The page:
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Reliability of spatial-temporal metrics used to assess collective behaviours in football: an in-silico experiment.

Corsie, Martin; Swinton, Paul Alan

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Abstract

The purpose of this study was to investigate the reliability of spatial-temporal measurements applied within collective behaviour research in football. In-silico experiments were conducted introducing positional errors (0.5, 2 and 4 m) representative of commercial tracking systems to match data from the 2020 European Championship qualifiers. Ratios of the natural variance ("signal") of spatial-temporal metrics obtained throughout sections of each game relative to the variance created by positional errors ("noise") were taken to calculate reliability. The effects of error magnitude and time of analysis (1, 5 and 15 mins; length of attack: <10, 10-20, >20 s) were assessed and compared using Cohen's f2 effect size. Error magnitude was found to exert greater influence on reliability (f2 = 0.15 to 0.81) compared with both standard time of analysis (f2 = 0.03 to 0.08) and length of attacks (f2 = 0.15 to 0.32). the results demonstrate that technologies generating positional errors of 0.5 m or less should be expected to produce spatial-temporal metrics with high reliability. However, technologies that generate errors of 2 m or greater may produce unreliable values, particularly when analyses are conducted over discrete events such as attacks, which although critical, are often short in duration.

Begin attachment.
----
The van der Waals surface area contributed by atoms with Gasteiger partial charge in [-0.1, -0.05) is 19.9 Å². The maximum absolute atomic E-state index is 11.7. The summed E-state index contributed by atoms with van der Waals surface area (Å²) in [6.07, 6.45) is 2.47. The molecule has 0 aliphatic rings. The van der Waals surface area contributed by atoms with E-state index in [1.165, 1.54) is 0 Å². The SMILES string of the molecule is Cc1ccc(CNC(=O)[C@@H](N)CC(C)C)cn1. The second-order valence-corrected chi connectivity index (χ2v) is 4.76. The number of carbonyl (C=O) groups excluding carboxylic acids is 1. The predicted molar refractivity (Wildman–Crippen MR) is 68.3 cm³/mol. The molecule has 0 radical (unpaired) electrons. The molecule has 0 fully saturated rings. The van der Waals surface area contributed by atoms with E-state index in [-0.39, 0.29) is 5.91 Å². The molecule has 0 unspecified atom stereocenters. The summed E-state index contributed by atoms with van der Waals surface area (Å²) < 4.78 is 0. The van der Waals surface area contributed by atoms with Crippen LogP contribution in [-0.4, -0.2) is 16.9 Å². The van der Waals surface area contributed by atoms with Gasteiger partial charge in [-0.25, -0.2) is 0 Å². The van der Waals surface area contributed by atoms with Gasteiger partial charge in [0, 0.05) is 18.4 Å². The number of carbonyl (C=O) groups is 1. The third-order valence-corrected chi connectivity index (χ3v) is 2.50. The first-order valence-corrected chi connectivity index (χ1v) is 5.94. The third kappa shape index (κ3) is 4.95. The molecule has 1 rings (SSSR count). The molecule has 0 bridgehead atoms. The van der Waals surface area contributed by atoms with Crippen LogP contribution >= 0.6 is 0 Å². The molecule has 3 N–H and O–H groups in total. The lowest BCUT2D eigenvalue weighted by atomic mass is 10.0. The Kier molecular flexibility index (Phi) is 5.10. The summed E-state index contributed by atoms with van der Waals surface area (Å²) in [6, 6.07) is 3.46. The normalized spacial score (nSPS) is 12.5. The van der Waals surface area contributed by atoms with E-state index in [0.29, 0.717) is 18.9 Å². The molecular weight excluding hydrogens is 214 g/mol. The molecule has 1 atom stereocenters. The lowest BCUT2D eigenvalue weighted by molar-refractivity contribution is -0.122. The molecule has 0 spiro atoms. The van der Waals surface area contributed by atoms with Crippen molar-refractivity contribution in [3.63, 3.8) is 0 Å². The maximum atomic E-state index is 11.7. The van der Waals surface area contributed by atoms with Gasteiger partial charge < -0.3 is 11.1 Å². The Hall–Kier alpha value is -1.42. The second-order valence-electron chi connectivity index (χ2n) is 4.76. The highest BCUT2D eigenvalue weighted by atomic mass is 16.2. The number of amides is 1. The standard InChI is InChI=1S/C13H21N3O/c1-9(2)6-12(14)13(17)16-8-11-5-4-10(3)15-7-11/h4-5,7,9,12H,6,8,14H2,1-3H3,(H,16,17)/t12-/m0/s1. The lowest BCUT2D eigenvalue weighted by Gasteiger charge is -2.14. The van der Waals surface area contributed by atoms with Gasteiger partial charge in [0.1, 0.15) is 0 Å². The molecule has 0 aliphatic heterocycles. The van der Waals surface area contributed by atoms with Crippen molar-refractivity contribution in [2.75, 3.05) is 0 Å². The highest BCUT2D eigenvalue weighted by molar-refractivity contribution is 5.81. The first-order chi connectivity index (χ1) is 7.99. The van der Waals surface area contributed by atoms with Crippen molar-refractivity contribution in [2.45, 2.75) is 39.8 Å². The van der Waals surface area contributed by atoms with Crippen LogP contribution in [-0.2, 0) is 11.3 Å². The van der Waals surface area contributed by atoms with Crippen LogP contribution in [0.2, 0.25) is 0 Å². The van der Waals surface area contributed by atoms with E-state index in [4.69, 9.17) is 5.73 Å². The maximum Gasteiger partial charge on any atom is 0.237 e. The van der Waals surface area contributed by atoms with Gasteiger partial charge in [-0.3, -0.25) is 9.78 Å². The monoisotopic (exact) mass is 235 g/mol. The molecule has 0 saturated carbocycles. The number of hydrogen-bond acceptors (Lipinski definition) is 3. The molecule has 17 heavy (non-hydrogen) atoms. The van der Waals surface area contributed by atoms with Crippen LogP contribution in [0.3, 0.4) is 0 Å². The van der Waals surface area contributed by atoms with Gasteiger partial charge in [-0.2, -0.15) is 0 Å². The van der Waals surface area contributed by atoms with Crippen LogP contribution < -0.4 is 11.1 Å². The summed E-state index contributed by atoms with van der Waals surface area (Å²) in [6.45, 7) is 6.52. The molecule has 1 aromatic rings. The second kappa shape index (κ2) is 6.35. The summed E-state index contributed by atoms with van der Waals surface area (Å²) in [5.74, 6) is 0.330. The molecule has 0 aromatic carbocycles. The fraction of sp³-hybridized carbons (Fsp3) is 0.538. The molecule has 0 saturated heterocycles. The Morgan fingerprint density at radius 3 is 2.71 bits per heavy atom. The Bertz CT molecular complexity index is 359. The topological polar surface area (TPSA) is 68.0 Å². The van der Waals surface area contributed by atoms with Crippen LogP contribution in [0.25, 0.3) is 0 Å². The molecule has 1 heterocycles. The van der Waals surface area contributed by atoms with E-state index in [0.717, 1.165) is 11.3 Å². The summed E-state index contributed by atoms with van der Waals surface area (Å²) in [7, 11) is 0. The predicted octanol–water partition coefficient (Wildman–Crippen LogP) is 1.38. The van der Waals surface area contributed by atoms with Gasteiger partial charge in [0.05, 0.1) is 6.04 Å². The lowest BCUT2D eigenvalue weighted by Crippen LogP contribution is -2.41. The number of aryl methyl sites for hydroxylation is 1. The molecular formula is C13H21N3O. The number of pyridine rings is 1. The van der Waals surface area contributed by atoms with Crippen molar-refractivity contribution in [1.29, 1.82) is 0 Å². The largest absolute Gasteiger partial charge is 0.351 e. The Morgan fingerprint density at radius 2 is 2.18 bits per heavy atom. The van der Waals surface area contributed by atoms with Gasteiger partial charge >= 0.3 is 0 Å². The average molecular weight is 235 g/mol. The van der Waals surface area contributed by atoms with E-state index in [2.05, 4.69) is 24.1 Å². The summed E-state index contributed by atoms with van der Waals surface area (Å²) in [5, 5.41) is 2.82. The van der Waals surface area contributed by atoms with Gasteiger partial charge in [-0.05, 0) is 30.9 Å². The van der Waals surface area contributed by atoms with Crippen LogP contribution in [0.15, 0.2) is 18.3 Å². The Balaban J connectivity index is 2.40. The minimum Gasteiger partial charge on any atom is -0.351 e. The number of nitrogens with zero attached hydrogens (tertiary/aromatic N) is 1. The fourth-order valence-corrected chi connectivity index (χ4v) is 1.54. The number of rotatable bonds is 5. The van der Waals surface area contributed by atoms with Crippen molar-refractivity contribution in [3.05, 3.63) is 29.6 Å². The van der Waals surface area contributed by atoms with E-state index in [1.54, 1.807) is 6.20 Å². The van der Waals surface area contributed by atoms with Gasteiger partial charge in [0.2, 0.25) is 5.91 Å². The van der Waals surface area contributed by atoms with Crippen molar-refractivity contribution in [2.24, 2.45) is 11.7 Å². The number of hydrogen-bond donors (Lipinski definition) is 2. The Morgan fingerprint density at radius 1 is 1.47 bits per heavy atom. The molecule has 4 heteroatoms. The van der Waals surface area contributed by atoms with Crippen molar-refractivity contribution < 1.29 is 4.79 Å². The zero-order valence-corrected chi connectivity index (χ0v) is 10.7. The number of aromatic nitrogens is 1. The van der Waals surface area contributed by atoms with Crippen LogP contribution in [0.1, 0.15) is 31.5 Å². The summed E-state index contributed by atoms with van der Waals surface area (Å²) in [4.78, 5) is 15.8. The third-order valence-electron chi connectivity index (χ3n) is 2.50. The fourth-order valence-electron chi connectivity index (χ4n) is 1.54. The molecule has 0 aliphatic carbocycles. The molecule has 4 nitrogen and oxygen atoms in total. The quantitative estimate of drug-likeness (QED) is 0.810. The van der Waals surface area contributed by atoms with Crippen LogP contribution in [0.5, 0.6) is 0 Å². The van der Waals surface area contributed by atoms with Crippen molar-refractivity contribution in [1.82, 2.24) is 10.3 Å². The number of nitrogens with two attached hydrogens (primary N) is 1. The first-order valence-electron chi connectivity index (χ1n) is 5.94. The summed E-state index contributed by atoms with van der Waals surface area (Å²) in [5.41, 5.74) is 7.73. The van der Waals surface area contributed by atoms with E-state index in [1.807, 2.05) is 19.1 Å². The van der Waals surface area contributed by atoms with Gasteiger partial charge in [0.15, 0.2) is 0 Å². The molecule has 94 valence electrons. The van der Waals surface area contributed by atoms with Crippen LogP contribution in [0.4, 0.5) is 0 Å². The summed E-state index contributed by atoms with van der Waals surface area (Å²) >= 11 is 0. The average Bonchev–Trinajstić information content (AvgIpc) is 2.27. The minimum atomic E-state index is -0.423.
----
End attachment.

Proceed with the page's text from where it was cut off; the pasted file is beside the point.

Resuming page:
Citation

CORSIE, M. and SWINTON, P.A. [2022]. Reliability of spatial-temporal metrics used to assess collective behaviours in football: an in-silico experiment. Science and medicine in football [online], Latest Articles. Available from: https://doi.org/10.1080/24733938.2022.2100460

Journal Article Type Article
Acceptance Date Jul 6, 2022
Online Publication Date Jul 17, 2022
Deposit Date Jul 5, 2022
Publicly Available Date Jul 18, 2023
Journal Science and medicine in football
Print ISSN 2473-3938
Electronic ISSN 2473-4446
Publisher Taylor & Francis (Routledge)
Peer Reviewed Peer Reviewed
DOI https://doi.org/10.1080/24733938.2022.2100460
Keywords Soccer; Simulation; Position tracking; Dynamic system theory
Public URL https://rgu-repository.worktribe.com/output/1705898

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